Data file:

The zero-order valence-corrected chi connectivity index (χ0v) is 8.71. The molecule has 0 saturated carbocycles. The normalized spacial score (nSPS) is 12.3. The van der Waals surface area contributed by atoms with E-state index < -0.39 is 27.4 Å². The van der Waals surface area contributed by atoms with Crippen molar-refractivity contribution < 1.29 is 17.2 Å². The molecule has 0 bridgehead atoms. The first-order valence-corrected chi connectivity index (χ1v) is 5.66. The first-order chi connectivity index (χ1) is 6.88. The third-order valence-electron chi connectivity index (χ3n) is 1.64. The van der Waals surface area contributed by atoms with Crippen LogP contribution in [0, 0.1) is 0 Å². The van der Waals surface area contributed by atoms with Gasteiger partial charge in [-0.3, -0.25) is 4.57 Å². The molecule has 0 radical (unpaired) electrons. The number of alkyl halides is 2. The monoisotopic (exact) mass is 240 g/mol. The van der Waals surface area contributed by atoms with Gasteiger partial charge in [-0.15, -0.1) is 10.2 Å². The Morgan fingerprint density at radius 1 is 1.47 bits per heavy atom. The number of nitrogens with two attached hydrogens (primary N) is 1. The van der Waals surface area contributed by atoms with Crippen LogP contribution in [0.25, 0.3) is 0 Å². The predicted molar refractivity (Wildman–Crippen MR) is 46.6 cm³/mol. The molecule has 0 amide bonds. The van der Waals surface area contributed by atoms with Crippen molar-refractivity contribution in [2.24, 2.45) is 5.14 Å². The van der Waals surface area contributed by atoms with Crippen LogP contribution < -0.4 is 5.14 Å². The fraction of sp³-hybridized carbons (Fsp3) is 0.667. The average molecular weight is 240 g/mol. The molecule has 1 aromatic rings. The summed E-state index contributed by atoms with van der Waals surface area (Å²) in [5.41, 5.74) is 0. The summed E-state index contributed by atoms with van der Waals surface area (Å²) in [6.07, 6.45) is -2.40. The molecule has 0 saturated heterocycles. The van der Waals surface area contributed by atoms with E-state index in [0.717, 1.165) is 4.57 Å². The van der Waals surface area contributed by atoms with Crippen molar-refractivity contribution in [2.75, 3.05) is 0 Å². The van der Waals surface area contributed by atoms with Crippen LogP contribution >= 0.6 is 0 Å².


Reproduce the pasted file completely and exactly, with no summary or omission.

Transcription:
The zero-order valence-corrected chi connectivity index (χ0v) is 8.71. The molecule has 0 saturated carbocycles. The normalized spacial score (nSPS) is 12.3. The van der Waals surface area contributed by atoms with E-state index < -0.39 is 27.4 Å². The van der Waals surface area contributed by atoms with Crippen molar-refractivity contribution < 1.29 is 17.2 Å². The molecule has 0 bridgehead atoms. The first-order valence-corrected chi connectivity index (χ1v) is 5.66. The first-order chi connectivity index (χ1) is 6.88. The third-order valence-electron chi connectivity index (χ3n) is 1.64. The van der Waals surface area contributed by atoms with Crippen LogP contribution in [0, 0.1) is 0 Å². The van der Waals surface area contributed by atoms with Gasteiger partial charge in [-0.3, -0.25) is 4.57 Å². The molecule has 0 radical (unpaired) electrons. The number of alkyl halides is 2. The monoisotopic (exact) mass is 240 g/mol. The van der Waals surface area contributed by atoms with Gasteiger partial charge in [-0.15, -0.1) is 10.2 Å². The Morgan fingerprint density at radius 1 is 1.47 bits per heavy atom. The number of nitrogens with two attached hydrogens (primary N) is 1. The van der Waals surface area contributed by atoms with Crippen LogP contribution in [0.25, 0.3) is 0 Å². The predicted molar refractivity (Wildman–Crippen MR) is 46.6 cm³/mol. The molecule has 0 amide bonds. The van der Waals surface area contributed by atoms with Crippen molar-refractivity contribution in [2.24, 2.45) is 5.14 Å². The van der Waals surface area contributed by atoms with Crippen LogP contribution < -0.4 is 5.14 Å². The fraction of sp³-hybridized carbons (Fsp3) is 0.667. The average molecular weight is 240 g/mol. The molecule has 1 aromatic rings. The summed E-state index contributed by atoms with van der Waals surface area (Å²) in [5.41, 5.74) is 0. The summed E-state index contributed by atoms with van der Waals surface area (Å²) in [6.07, 6.45) is -2.40. The molecule has 0 saturated heterocycles. The van der Waals surface area contributed by atoms with E-state index in [0.717, 1.165) is 4.57 Å². The van der Waals surface area contributed by atoms with Crippen molar-refractivity contribution in [2.75, 3.05) is 0 Å². The van der Waals surface area contributed by atoms with Crippen LogP contribution >= 0.6 is 0 Å².